OpenStack Cactus release boosts hypervisor support

Summary:The third major release of the open-source OpenStack cloud operating system has comprehensive hypervisor support, server cluster awareness and enhanced security

The OpenStack cloud project has released the third packaged distribution of its software, named Cactus.

The software, which was released on Friday, has around 40 more features than the previous version, Bexar.

According to the OpenStack community, hypervisor support in the new release has been broadened to include VMware's vSphere hypervisors. OpenStack now supports Microsoft Hyper-V, KVM, LXC, QEMU, UML, VMware vSphere, Xen and Citrix XenServer hypervisors.

The OpenStack Image Service, codenamed Glance, has been updated with a virtual machine image verification security feature. Glance provides the ability to discover, register and retrieve virtual machine images.

The OpenStack API has been updated to version 1.1, with support for code extensions. This allows developers to add experimental code extensions to their local OpenStack installations before the code is accepted by the OpenStack community and merged into the main distribution.

In addition, Cactus has multi-cluster region support, which allows administrators to manage servers in clusters. Administrators can also create availability zones — or clusters of servers designed to act as one — and fault zones, for failover.

Support for enterprise storage has been added, so OpenStack Compute can integrate with Solaris iSCSI or HP storage area network (SAN) storage.

OpenStack Project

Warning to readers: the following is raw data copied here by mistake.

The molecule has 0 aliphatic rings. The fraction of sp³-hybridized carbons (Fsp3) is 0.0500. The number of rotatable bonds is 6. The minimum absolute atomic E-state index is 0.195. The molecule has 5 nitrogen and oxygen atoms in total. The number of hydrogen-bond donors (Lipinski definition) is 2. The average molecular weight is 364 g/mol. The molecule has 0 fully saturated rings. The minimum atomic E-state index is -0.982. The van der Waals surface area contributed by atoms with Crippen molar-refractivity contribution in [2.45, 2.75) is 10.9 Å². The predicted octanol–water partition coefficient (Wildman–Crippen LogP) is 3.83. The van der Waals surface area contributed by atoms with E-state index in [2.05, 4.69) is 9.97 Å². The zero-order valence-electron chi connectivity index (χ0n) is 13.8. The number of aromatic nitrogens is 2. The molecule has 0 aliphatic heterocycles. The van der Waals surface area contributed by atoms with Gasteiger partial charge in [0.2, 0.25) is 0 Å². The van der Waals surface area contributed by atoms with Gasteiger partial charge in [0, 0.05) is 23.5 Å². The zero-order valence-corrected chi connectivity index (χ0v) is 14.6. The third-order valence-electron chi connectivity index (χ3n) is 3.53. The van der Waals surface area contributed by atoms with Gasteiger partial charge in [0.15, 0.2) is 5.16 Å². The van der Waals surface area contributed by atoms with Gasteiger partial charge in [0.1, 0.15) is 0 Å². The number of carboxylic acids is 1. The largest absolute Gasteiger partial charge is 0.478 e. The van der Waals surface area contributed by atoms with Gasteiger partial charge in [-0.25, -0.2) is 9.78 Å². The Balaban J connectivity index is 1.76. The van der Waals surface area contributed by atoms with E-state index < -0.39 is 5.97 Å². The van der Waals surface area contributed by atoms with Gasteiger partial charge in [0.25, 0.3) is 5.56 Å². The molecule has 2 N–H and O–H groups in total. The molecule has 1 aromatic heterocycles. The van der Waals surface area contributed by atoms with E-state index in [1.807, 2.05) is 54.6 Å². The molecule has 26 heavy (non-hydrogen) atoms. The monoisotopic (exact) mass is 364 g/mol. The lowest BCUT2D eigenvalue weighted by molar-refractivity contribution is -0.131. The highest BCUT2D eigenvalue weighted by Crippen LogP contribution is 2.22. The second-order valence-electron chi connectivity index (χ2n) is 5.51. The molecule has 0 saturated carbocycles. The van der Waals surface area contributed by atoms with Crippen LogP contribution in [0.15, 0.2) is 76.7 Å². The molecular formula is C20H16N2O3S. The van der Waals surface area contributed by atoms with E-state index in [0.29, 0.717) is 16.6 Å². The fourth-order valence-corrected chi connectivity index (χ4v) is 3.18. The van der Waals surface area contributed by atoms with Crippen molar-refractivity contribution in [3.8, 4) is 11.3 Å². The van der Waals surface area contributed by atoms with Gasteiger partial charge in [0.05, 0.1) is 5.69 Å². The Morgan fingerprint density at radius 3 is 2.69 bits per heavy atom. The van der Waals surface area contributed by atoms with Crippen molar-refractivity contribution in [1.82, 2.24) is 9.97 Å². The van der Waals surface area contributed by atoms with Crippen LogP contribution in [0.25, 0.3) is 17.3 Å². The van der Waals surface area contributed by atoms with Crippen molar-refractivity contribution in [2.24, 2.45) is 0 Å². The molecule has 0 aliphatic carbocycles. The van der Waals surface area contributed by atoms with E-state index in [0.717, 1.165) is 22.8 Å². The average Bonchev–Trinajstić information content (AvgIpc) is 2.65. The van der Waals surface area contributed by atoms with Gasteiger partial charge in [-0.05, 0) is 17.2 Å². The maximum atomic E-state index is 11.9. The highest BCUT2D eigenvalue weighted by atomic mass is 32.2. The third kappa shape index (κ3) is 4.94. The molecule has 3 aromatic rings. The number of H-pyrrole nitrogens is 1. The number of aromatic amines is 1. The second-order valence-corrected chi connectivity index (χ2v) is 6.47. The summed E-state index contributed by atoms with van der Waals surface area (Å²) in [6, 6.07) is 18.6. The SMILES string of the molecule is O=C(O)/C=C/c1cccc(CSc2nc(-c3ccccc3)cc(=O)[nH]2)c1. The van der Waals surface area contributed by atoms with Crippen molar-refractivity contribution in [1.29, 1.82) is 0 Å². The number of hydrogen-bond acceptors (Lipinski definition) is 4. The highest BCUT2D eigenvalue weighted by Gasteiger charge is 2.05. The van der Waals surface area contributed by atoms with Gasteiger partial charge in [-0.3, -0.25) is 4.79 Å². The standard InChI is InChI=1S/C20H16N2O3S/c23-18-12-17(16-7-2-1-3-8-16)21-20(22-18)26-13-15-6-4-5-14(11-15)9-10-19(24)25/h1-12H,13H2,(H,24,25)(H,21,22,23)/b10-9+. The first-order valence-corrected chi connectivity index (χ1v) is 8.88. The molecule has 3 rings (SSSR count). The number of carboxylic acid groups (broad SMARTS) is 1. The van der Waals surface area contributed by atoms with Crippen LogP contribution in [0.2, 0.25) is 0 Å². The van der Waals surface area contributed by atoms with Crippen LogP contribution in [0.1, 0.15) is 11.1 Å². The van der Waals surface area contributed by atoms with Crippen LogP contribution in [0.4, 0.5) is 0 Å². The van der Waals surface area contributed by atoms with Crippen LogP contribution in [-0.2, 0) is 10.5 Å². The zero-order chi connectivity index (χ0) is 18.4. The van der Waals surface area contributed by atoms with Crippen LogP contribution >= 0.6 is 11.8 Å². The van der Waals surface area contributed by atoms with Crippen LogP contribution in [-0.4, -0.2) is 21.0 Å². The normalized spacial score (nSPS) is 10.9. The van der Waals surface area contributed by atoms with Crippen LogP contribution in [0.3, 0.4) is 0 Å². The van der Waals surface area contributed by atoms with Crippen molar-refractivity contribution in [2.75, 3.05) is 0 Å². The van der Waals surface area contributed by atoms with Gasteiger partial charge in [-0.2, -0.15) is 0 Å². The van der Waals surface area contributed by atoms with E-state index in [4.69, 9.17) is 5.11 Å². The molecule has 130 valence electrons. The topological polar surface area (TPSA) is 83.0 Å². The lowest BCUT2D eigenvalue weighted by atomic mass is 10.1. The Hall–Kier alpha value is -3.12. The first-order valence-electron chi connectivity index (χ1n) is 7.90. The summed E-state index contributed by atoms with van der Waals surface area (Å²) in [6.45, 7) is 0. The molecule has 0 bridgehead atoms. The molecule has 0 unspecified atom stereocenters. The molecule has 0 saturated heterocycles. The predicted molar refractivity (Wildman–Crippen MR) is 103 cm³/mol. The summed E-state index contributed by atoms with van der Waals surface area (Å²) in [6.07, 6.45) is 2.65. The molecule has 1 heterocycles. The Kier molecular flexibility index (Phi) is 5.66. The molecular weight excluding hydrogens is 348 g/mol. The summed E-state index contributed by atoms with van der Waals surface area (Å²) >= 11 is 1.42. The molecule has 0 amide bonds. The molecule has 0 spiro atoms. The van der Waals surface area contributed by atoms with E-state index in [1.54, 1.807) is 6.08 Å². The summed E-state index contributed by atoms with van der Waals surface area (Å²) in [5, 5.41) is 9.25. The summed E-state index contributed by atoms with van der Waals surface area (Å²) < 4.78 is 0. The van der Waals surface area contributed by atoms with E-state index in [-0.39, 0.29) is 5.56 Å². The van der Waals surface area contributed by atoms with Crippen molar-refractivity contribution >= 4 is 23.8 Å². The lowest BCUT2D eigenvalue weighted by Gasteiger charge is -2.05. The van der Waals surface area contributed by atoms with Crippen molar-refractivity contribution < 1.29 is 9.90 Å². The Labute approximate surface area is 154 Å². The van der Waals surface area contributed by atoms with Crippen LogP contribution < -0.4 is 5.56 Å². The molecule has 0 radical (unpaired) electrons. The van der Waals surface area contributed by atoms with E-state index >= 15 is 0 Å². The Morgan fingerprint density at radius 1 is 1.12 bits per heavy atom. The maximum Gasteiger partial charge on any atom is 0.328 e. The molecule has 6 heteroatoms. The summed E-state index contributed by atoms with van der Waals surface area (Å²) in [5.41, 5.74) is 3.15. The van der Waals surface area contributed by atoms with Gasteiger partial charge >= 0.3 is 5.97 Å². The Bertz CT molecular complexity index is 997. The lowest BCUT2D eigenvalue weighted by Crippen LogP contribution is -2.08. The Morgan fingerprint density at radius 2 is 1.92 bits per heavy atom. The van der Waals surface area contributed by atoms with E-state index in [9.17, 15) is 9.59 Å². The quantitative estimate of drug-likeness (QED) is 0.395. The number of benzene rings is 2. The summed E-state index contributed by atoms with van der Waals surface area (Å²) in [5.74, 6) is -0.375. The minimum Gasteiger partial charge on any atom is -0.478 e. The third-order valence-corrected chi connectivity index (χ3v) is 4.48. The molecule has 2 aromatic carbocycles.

The OpenStack project is a collaborative effort by over 60 parties to create software for a free public or private cloud, and was launched in July. The main part of its initial code came from Nasa for its compute elements, and from Rackspace for its storage elements. Since then its contributor base has widened to include organisations such as Citrix, Dell, AMD, Canonical and Grid Dynamics.

OpenStack fits in with a group of schemes designed to open up the stack required to run private and public clouds. The Open Compute Project, announced by Facebook on 7 April, has made the datacentre specifications required to run cloud-friendly hardware open source.

OpenStack is working with Facebook to allow the two schemes to dovetail into one another, the organisation's general lead Jim Curry said in a blog post on 7 April.

"We are working with Facebook to assure OpenStack can run on top of their reference architecture," Curry wrote. "We are working with other community partners such as Dell to ensure organisations wanting to consume both projects can do so."

On 12 April VMware announced Cloud Foundry, an open-source platform-as-a-service (PaaS) scheme. A PaaS automates the underlying infrastructure-as-a-service (IaaS) to make it easier for developers to deploy applications to their clouds. OpenStack, by contrast, is a build-your-own IaaS cloud.

The next OpenStack release is codenamed Diablo and is scheduled for July. The Cactus compute, storage and image registry code is available from the OpenStack.org website.


Get the latest technology news and analysis, blogs and reviews delivered directly to your inbox with ZDNet UK's newsletters.

Topics: Networking

About

Jack Clark has spent the past three years writing about the technical and economic principles that are driving the shift to cloud computing. He's visited data centers on two continents, quizzed senior engineers from Google, Intel and Facebook on the technologies they work on and read more technical papers than you care to name on topics f... Full Bio

Kick off your day with ZDNet's daily email newsletter. It's the freshest tech news and opinion, served hot. Get it.

Related Stories

The best of ZDNet, delivered

You have been successfully signed up. To sign up for more newsletters or to manage your account, visit the Newsletter Subscription Center.
Subscription failed.